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787

Fuselage sections for 787 Dreamliner delivered in Large Cargo Freighter

May 12, 2007 The 787 Dreamliner is the fastest-selling airplane in aviation history, with firm orders for 567 airplanes from 44 airlines. Perhaps even more intriguingly, it required a complete redesign of an existing plane to create the Large Cargo Freighter just to carry the parts in from suppliers so that its advanced construction technique could be implemented. We’ve covered the story from conception to now (here, here and here), the point where the first of the large composite fuselage sections have begun arriving at Boeing’s Everett plant for assembly.The all-composite forward section, known as section 41 and shown here wrapped in white, is manufactured by Spirit AeroSystems at its facility in Kansas. The complex structure is 21 feet in diameter and 42 feet long. Its landing gear is installed.  Read More

Boeing Dreamlifter Delivers First Assemblies for 787 Dreamliner

January 17, 2007 Given that we’ve been reporting on Boeing’s swing-tail Large Cargo Freighter known as the Dreamlifter since the project began (here, here, and here), we’re pleased to announce that Boeing yesterday delivered the first major assemblies for the all-new 787 Dreamliner to its partner Global Aeronautica, completing the first-ever delivery cycle using the Dreamlifter, a specially modified 747-400.  Read More

Inside the 747-400 Large Cargo Freighter (LCF)

September 16, 2006 Believe it or not, this is the inside of an aircraft – not just any aircaraft mind you, but the 747-400 Large Cargo Freighter (LCF), the first of three specially modified 747-400 passenger jets that will be used to transport the large composite sections and wings of the all-new Boeing 787 Dreamliner. The new aircraft touched down at Seattle's Boeing Field at 8:08 a.m. PDT on September 16, ending a non-stop, 13-hour, 17-minute flight from Taiwan. Previous reports and images here. The LCF is a key element of the lean, global production system that is critical to the 787's success. Flying the large components reduces shipping time to as little as one day from as many as 30.  Read More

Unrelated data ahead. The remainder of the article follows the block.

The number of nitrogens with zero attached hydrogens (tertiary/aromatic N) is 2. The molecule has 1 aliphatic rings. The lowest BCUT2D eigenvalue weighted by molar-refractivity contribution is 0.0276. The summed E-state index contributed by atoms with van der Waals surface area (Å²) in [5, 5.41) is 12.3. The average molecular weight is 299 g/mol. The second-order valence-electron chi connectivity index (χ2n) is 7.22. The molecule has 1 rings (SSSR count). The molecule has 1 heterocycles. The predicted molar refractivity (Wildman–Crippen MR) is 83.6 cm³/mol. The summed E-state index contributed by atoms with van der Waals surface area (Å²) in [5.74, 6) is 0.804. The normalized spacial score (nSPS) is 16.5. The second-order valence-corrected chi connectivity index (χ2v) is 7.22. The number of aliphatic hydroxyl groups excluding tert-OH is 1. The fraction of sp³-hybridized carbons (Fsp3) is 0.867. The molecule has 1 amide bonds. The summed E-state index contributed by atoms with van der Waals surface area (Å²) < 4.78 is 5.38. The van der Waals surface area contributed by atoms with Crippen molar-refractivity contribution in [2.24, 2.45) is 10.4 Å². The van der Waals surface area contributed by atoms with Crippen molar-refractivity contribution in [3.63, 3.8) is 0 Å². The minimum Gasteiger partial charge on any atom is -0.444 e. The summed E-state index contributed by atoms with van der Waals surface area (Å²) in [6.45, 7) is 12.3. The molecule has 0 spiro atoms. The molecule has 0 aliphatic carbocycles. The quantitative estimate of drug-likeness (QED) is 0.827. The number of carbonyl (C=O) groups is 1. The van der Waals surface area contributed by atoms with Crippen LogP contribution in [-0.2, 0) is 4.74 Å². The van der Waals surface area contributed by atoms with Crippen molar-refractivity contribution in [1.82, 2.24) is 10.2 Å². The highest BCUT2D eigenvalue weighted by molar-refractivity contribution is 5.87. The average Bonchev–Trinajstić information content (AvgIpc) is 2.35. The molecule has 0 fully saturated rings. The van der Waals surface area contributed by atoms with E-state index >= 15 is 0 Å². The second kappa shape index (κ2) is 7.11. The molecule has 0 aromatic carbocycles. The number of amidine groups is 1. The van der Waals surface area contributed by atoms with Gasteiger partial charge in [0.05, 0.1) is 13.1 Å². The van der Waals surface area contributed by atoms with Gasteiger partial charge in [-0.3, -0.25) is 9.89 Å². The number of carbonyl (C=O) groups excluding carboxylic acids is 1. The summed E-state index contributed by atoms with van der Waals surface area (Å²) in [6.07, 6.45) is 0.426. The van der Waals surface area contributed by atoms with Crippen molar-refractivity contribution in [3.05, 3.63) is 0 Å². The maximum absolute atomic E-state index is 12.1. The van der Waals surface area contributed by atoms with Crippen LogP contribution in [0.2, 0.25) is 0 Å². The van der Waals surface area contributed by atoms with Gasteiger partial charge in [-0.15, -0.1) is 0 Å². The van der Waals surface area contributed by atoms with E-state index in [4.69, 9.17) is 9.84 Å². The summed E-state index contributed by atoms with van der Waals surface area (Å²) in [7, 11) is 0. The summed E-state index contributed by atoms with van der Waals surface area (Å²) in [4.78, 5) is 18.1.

Air New Zealand  to be first with Boeing 787-9

May 12, 2006 Air New Zealand will be the first airline in the world to fly the new Boeing 787-9 Dreamliner in December 2010. The 787-9 has exceptional fuel efficiency and economics, and will offer the economics of large jet transports to the middle of the market, using 20 percent less fuel than any other airplane of its size. Capable of carrying 290 passengers on routes up to 16,300 kilometres, the 787-9 is a slightly bigger version of the 787-8 and has a list price of US$183 million. The super-efficient 787-9 has an innovative new interior environment with higher humidity, wider seats and aisles, and larger windows.  Read More

Boeing Unveils 787 Dreamliner Flight Deck

The Boeing Company revealed the flight deck for the all-new Boeing 787 Dreamliner yesterday and the view is so spectacular, we thought it worth running. The flight deck features new technologies while retaining significant operational similarity with the popular Boeing 777 and other Boeing jets. The combination provides airlines with dual benefits -- operational improvements and cost-saving commonality. The new flight deck features much larger display screens than previously seen in airplanes. The five 12-by-9.1-inch screens offer 546 square inches of display space -- twice that of the Boeing 777 -- allowing pilots access to more information. Other key features of the new 787 flight deck are the dual head-up displays (HUDs) and dual electronic flight bag. Boeing has offered HUDs and electronic flight bags on other models but with the 787 they are standard features. HUDs display information on clear screens mounted at eye level so the pilots can see flight data while looking out the windows. Electronic flight bags are the digital equivalent of the pilot's flight bag and include maps, charts, manuals and other data.  Read More

Boeing's swing-tail Large Cargo Freighter

March 20, 2005 The process of designing and building aeroplanes is a complex task as Boeing’s development of the super-efficient 787 Dreamliner amply demonstrates. The 787 Dreamliner uses composite fuselage sections built as full barrels to reduce the number of parts and improve aerodynamic performance and fuel efficiency. So they had to design and build a new plane to carry the parts from their points of manufacturer all over the world. The pregnant-looking Large Cargo Freighter is a modified 747-400 that will serve as the primary means of transporting major assemblies to the 787 Dreamliner final assembly site in Everett, Washington.  Read More

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